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Survey shows little change in Minnesota moose population

Formal estimate is down, but scientists say moose are holding their own here. Barely.

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A bull moose photographed from a helicopter during the annual January moose survey in Northeastern Minnesota. This winter's survey appears to show the state's moose population mostly stable at a low level. Mike Schrage photo.

Northeastern Minnesota's moose population may be holding its own, but still shows no signs of bouncing back to healthier numbers.

That was the report Monday from the Minnesota Department of Natural Resources, which estimates the state’s moose herd at about 3,150 this winter.

At first blush, that appears to be down more than 1,000 moose from last year’s estimate of 4,180. But biologists say it’s within the range of statistical variability. This year's population estimate is between 2,400 and 4,320, compared to last year’s range of 3,250 and 5,580.

The 2020 survey is very close to the 2018 survey results and is the third lowest since 2005 when the current survey methods were adopted.

While the survey is considered statistically sound, there's inherent uncertainty when the area surveyed is just a small part of the 6,000-square-mile moose range. Only 52 of a total 436 quadrants in the moose range were actually surveyed this year by biologists flying in helicopters. Most all of the state's moose are in Cook, Lake and northern St. Louis counties.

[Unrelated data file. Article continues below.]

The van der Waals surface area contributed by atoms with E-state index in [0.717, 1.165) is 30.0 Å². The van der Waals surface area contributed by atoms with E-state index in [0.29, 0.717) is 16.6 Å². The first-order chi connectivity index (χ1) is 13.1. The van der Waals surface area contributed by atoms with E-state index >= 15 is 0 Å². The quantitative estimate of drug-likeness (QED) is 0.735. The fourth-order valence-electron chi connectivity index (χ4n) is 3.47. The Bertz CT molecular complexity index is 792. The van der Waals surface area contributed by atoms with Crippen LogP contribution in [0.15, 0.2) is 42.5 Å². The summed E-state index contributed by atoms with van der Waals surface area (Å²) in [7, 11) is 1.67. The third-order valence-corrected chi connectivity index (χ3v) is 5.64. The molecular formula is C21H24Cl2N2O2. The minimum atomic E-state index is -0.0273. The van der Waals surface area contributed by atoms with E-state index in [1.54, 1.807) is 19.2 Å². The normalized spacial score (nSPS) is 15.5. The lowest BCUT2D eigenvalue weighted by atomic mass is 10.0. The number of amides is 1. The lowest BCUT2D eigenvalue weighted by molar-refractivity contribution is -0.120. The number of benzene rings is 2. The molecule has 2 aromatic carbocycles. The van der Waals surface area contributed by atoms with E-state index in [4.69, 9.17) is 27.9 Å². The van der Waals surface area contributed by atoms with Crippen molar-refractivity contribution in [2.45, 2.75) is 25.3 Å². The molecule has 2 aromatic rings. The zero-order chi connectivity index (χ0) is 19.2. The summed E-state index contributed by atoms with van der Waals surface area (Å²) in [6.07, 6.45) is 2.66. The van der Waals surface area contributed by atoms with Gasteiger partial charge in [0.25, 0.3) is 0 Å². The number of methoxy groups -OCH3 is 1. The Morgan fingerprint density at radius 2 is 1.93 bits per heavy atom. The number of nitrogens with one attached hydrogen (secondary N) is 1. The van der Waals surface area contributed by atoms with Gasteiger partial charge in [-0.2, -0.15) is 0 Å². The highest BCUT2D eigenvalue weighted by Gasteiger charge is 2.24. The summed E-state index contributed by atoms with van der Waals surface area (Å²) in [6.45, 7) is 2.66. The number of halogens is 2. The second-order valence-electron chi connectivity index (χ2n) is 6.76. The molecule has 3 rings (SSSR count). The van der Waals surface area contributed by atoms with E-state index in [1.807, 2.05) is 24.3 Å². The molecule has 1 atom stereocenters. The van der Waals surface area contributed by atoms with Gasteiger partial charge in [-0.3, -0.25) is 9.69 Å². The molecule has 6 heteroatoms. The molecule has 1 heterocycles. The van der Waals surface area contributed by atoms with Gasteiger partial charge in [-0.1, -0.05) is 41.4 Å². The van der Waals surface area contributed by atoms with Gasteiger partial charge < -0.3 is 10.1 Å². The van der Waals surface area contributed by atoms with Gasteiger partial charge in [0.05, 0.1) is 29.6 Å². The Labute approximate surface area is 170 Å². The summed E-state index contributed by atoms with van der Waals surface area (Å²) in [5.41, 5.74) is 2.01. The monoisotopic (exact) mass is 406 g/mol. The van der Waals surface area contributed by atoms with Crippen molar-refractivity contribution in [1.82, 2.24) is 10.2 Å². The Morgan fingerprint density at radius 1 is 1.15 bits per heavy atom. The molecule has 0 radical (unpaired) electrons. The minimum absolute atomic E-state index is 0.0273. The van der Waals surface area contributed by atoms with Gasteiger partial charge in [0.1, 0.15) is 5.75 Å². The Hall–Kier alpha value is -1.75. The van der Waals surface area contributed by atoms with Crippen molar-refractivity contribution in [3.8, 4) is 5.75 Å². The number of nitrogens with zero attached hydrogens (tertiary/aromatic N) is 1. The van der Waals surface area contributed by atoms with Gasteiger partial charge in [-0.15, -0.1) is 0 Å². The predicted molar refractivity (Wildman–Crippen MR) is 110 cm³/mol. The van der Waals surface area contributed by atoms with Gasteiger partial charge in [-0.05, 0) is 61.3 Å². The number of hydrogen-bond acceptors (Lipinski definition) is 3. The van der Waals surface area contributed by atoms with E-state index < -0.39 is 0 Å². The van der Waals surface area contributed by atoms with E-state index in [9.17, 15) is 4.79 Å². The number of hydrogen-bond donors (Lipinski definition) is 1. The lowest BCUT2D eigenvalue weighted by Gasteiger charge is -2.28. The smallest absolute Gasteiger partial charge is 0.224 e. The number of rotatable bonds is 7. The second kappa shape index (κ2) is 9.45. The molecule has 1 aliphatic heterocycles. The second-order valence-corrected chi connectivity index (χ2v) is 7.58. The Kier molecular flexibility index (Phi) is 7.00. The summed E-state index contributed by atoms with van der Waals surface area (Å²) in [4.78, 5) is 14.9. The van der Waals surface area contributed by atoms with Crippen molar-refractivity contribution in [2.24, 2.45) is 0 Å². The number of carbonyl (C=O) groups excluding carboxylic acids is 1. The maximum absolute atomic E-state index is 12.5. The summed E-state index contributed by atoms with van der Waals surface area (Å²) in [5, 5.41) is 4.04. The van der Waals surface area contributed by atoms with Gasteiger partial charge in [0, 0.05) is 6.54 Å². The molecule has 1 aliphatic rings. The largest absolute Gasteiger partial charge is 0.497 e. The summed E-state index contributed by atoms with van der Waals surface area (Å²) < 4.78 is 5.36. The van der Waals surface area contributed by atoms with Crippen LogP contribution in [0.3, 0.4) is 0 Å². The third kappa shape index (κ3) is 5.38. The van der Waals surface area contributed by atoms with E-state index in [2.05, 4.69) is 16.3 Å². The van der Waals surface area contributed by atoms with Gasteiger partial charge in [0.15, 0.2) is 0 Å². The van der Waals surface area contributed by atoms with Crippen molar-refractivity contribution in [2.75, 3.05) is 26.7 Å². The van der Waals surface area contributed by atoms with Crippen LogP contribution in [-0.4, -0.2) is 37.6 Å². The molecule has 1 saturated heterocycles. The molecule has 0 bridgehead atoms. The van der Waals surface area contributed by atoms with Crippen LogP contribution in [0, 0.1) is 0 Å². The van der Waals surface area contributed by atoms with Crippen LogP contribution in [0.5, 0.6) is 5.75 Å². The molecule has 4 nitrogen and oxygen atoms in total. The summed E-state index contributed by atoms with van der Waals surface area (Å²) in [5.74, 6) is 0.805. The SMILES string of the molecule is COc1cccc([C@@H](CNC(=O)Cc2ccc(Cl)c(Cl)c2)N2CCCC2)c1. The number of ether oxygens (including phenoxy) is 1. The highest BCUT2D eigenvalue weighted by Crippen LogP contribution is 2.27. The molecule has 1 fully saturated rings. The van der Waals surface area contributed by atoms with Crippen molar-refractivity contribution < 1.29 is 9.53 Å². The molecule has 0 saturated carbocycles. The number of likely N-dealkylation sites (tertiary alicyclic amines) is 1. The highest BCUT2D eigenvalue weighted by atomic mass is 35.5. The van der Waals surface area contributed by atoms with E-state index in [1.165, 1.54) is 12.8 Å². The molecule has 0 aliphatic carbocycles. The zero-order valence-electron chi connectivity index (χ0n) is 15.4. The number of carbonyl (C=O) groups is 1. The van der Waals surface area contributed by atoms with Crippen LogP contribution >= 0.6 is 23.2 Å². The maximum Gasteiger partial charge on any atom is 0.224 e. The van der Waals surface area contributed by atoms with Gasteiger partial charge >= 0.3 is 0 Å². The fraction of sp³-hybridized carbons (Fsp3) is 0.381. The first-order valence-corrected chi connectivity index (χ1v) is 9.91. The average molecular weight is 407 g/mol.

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“Even trying to find a big, dark animal on white snow is hard from a helicopter when there are lots of conifer and cedar trees to hide under,’’ said Glenn DelGiudice, who heads the DNR’s moose efforts. “So there’s always some estimating going on. Even if we counted all 436 survey plots, we’d miss some moose. ... But we do think we capture the trends in this survey.”

This mark’s the ninth year of an ongoing low but stable population that comes after the state's moose numbers crashed rapidly, from a modern high of 8,840 moose estimated in 2006 to just 2,700 in 2013. But this year's midpoint estimate is still less than half the moose counted in 2006. And with Minnesota moose already at the southern edge of their habitat, scientists aren't encouraged about the animal's future here in a warming world. The decline in the state's northeastern herd came after the northwestern Minnesota herd all but disappeared in the late 1990s.

Moose in Minnesota have been hard-hit by a number of factors, including a long-term increase in deer across moose range. Deer carry a parasitic brain worm that, while harmless to whitetails, is fatal to moose. Moose also have been plagued by an increase in parasites, such as ticks that thrive in a warmer climate.

Moose also have seen dwindling habitat, often due to fire suppression, aging forests and past forest management. Scientists have noted that some of the few areas with increasing moose numbers in recent years are where big fires have occurred, clearing the way for a younger forest that has the type of food moose thrive on.